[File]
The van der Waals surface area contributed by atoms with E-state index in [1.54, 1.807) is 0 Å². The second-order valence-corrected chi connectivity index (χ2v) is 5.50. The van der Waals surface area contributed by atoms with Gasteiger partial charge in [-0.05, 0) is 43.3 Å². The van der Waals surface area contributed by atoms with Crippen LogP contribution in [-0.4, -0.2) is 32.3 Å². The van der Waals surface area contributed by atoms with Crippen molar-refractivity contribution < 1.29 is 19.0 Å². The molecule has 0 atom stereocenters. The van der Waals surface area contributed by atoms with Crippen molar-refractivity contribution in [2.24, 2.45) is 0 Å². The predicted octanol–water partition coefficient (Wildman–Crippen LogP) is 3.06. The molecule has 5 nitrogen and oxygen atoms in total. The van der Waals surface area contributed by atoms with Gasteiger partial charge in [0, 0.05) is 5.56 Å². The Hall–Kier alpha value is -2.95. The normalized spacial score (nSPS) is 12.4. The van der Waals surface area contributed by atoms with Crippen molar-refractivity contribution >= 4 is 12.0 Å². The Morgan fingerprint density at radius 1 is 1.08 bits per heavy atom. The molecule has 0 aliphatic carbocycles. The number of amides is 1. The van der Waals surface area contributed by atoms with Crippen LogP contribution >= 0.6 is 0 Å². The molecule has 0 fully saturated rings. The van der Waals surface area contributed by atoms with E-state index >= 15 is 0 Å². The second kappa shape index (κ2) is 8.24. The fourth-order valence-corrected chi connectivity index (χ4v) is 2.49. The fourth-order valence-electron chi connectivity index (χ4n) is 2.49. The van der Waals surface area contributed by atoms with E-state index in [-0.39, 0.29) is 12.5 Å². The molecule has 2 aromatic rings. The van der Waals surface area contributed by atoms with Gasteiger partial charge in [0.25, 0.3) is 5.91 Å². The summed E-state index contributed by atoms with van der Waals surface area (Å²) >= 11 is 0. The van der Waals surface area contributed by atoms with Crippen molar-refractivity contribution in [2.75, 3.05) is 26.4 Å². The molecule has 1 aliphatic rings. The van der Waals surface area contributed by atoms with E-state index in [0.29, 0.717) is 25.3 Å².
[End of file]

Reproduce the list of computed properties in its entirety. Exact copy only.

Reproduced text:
The van der Waals surface area contributed by atoms with E-state index in [1.54, 1.807) is 0 Å². The second-order valence-corrected chi connectivity index (χ2v) is 5.50. The van der Waals surface area contributed by atoms with Gasteiger partial charge in [-0.05, 0) is 43.3 Å². The van der Waals surface area contributed by atoms with Crippen LogP contribution in [-0.4, -0.2) is 32.3 Å². The van der Waals surface area contributed by atoms with Crippen molar-refractivity contribution < 1.29 is 19.0 Å². The molecule has 0 atom stereocenters. The van der Waals surface area contributed by atoms with Crippen molar-refractivity contribution in [2.24, 2.45) is 0 Å². The predicted octanol–water partition coefficient (Wildman–Crippen LogP) is 3.06. The molecule has 5 nitrogen and oxygen atoms in total. The van der Waals surface area contributed by atoms with Gasteiger partial charge in [0, 0.05) is 5.56 Å². The Hall–Kier alpha value is -2.95. The normalized spacial score (nSPS) is 12.4. The van der Waals surface area contributed by atoms with Crippen molar-refractivity contribution >= 4 is 12.0 Å². The Morgan fingerprint density at radius 1 is 1.08 bits per heavy atom. The molecule has 0 aliphatic carbocycles. The number of amides is 1. The van der Waals surface area contributed by atoms with Crippen LogP contribution >= 0.6 is 0 Å². The molecule has 0 fully saturated rings. The van der Waals surface area contributed by atoms with E-state index >= 15 is 0 Å². The second kappa shape index (κ2) is 8.24. The fourth-order valence-corrected chi connectivity index (χ4v) is 2.49. The fourth-order valence-electron chi connectivity index (χ4n) is 2.49. The van der Waals surface area contributed by atoms with E-state index in [-0.39, 0.29) is 12.5 Å². The molecule has 2 aromatic rings. The van der Waals surface area contributed by atoms with Gasteiger partial charge in [0.25, 0.3) is 5.91 Å². The summed E-state index contributed by atoms with van der Waals surface area (Å²) >= 11 is 0. The van der Waals surface area contributed by atoms with Crippen molar-refractivity contribution in [2.75, 3.05) is 26.4 Å². The molecule has 1 aliphatic rings. The van der Waals surface area contributed by atoms with E-state index in [0.29, 0.717) is 25.3 Å².